Three days after ‘The Day’ when Torchwood Glasgow was getting back to business along with the rest of the city, Owen had as good an answer to his question as he was likely to get. And it came from a very unlikely source.
“Boss,” Dougal said to him as he was quietly finishing an analysis of alien DNA traces found in Dumfries before everything stopped for ‘The Day’. “There’s somebody upstairs in the tourist office. He says he wants to talk to Torchwood. Marcia is stalling him, but he’s quite insistent. Should I go and do a strong arm on him or...”
“We’d better find out what he has to say,” Owen replied. “If only to find out how he knows where we are.”
He took the turbo lift with Dougal and viewed the ‘customer’ through a spyhole in the concealed door, first. He was a skinny, oddly dressed character who didn’t look like he could be very much trouble physically.
They stepped out into the brightly lit, friendly Welsh tourist office where a satisfied customer was just leaving with a handful of brochures. Dougal flanked the stranger while Owen faced him.
“Hello, Doctor Harper,” the stranger in a tweed jacket and bow tie said in a bright, confident voice before Owen had a chance to introduce himself. “Jack Harkness asked me to drop in on you and tell you what I know about your ‘Visitors’. He thought it would set your mind at rest.”
“And you are...”
“I’m The Doctor. Of course, I looked different the last time we met – down in Cardiff. You looked after me when I was a little under the weather, Doctor Harper. A lot of water under the bridge since then, though. Hence the new face. But you don’t want to hear my travel stories....”
Owen and Dougal brought him down to the Hub. He commented on how much brighter it was than the Cardiff office as he was directed to the rest area and given coffee.
“So... Doctor...” Owen prompted. “About our ‘Visitors’?” They had acquired not only a capital letter but quotation marks even in spoken language lately.
“The ship belongs to a race called Argossalians,” The Doctor explained. “They’re harmless. They have visited Earth many times before, studying the flora and fauna, the social habits of the main indigenous species, that sort of thing. Pure research, nothing to worry about.”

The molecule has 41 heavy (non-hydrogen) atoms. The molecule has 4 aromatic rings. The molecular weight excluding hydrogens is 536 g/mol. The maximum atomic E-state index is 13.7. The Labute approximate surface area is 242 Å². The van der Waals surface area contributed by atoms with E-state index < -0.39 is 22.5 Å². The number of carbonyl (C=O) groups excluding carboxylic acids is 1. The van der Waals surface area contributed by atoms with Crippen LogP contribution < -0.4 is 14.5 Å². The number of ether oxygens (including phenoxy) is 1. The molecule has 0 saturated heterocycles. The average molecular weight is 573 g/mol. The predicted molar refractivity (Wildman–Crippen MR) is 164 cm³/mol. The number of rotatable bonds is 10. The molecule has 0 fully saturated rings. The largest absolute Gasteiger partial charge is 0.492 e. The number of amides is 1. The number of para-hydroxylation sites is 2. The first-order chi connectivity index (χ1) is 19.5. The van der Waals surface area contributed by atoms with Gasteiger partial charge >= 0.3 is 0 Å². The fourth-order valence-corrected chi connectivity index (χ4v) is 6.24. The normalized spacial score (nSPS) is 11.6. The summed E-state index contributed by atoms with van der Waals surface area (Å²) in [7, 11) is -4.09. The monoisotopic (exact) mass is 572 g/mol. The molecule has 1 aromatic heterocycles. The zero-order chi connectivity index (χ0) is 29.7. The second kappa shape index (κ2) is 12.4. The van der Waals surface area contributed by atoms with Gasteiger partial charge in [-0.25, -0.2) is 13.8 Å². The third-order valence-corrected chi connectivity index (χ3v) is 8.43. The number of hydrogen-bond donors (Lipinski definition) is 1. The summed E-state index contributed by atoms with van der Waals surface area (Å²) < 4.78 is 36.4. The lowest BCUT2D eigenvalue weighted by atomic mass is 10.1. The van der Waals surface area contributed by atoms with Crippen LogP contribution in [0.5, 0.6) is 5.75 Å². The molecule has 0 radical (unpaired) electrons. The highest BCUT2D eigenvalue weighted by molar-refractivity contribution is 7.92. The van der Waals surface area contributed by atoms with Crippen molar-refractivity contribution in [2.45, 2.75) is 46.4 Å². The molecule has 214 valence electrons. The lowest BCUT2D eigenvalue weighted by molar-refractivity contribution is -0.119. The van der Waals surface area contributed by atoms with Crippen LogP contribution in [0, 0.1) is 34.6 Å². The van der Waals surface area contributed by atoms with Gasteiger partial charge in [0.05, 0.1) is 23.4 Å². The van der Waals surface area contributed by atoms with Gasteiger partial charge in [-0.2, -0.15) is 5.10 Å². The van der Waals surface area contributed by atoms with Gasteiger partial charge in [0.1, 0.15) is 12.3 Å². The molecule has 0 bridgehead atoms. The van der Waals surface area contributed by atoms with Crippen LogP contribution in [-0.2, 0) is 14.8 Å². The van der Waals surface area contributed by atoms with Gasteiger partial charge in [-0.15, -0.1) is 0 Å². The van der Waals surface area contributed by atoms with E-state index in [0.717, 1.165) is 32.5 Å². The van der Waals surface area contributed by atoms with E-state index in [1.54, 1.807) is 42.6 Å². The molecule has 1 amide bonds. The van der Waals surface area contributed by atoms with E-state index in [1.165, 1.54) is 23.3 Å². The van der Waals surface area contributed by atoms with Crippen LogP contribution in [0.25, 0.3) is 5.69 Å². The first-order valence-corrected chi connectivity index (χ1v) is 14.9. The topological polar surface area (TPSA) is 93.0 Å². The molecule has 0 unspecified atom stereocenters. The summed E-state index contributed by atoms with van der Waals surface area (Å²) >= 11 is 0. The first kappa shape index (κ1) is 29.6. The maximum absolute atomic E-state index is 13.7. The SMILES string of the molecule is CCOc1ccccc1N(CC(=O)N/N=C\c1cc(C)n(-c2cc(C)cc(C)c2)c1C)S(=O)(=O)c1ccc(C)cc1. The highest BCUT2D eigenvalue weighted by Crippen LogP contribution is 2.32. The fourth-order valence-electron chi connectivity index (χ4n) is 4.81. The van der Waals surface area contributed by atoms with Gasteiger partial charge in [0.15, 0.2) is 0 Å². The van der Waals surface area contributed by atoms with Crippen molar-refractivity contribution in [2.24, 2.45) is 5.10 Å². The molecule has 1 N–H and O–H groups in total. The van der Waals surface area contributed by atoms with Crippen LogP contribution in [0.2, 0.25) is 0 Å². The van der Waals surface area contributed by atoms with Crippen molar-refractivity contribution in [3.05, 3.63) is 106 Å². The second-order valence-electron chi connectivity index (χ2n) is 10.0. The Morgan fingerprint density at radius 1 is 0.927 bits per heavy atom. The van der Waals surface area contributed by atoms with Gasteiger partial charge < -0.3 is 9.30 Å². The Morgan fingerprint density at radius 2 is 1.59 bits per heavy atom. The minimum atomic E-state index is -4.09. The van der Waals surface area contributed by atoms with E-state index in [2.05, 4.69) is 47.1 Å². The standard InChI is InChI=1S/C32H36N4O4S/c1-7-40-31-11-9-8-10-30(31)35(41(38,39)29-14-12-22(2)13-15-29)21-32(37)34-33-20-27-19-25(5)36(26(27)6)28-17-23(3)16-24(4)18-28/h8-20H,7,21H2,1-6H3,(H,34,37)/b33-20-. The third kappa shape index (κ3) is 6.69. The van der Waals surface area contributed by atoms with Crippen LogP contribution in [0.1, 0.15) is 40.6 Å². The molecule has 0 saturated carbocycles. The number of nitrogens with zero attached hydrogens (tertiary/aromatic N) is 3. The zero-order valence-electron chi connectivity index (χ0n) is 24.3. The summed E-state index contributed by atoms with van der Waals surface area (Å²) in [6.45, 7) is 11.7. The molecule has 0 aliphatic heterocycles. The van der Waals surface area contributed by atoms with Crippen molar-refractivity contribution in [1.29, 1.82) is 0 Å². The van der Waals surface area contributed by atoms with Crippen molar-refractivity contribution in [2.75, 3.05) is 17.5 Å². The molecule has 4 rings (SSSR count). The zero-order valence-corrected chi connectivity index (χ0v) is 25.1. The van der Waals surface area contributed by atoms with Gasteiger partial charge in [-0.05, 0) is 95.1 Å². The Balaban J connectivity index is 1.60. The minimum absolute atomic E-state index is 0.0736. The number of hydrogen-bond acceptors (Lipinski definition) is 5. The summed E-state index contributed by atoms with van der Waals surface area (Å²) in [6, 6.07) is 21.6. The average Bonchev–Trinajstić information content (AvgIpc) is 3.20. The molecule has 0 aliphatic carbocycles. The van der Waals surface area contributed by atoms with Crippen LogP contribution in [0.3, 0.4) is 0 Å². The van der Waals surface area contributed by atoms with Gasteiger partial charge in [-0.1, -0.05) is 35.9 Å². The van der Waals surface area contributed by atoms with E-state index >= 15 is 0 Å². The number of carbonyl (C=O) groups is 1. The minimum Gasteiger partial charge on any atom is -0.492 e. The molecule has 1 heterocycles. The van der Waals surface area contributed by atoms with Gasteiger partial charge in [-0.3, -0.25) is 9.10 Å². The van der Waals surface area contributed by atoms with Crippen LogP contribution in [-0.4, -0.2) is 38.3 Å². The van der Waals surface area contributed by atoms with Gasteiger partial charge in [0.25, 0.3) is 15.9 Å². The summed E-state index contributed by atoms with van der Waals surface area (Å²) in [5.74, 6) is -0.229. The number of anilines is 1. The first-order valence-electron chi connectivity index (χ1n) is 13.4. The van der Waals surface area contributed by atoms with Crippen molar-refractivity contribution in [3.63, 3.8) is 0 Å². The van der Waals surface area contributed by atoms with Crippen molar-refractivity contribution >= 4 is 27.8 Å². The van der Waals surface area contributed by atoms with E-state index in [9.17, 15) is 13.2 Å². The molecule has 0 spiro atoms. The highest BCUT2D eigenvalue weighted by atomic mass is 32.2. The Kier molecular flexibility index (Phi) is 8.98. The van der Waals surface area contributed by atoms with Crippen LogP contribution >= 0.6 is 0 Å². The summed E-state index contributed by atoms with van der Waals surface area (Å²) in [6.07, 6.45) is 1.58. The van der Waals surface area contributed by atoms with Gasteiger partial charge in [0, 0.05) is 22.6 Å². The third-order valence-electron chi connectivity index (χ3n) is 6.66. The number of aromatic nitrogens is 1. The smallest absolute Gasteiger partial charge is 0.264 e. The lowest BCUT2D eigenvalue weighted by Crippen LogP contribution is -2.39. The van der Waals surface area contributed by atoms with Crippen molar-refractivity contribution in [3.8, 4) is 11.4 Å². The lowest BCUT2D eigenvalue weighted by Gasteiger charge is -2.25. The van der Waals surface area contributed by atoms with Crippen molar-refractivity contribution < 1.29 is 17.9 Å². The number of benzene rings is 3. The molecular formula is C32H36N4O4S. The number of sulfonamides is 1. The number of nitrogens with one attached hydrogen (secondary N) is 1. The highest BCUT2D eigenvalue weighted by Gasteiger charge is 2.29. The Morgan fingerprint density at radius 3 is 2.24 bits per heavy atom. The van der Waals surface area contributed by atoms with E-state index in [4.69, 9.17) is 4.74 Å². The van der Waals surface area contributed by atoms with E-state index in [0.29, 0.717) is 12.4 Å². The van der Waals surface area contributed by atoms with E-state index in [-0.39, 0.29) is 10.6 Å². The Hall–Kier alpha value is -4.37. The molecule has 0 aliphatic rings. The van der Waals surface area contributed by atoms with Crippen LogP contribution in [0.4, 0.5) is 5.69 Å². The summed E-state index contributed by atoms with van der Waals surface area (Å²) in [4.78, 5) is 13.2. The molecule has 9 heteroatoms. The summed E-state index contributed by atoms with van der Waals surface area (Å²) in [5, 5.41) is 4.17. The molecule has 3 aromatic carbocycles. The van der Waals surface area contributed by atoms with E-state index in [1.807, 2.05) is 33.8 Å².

“They visit all the time?” Owen was sceptical. “Don’t you think we’d have noticed a bloody big ship like that dropping by on a regular basis?”
“It wasn’t meant to be that big,” The Doctor explained. “The Argossalians use a rudimentary form of dimension circuitry that allows their ship to shrink down to the size of... a Frisbee or a hubcap, something too small to upset radar or satellite observation, and invisible to the naked eye from that high up in the sky. Something went wrong. Instead of shrinking, they expanded exponentially. I think it was an error in the mathematics. Anyway, it wasn’t until they were ready to leave that they realised their mistake.”
“You’re serious?” Owen’s voice had more than a hint of indignation. “One hundred and twenty people died from murder, suicide or accidents owing to the panic and chaos in this city. Thousands were injured. Everyone was frightened out of their wits. All because some alien put a decimal point in the wrong place?”
“I’m afraid so. They asked me to convey their apologies.”
“All right, apology accepted. But next time they visit, I want advanced notification and a full travel itinerary. I want to know exactly where they are and what they’re observing.”
“I’ll tell them,” The Doctor promised. “Really, they ARE very sorry. And so am I. If I’d been able to get here sooner, I might have sorted out the problem before anyone got hurt.”
“You do enough, Doctor. If Jack’s tall stories are to be believed. Listen, if you’ve nowhere to be just now, it’s lunchtime. I’ll order in, and you can tell us some of your own tall tales about Jack. You can be sure of an appreciative audience.”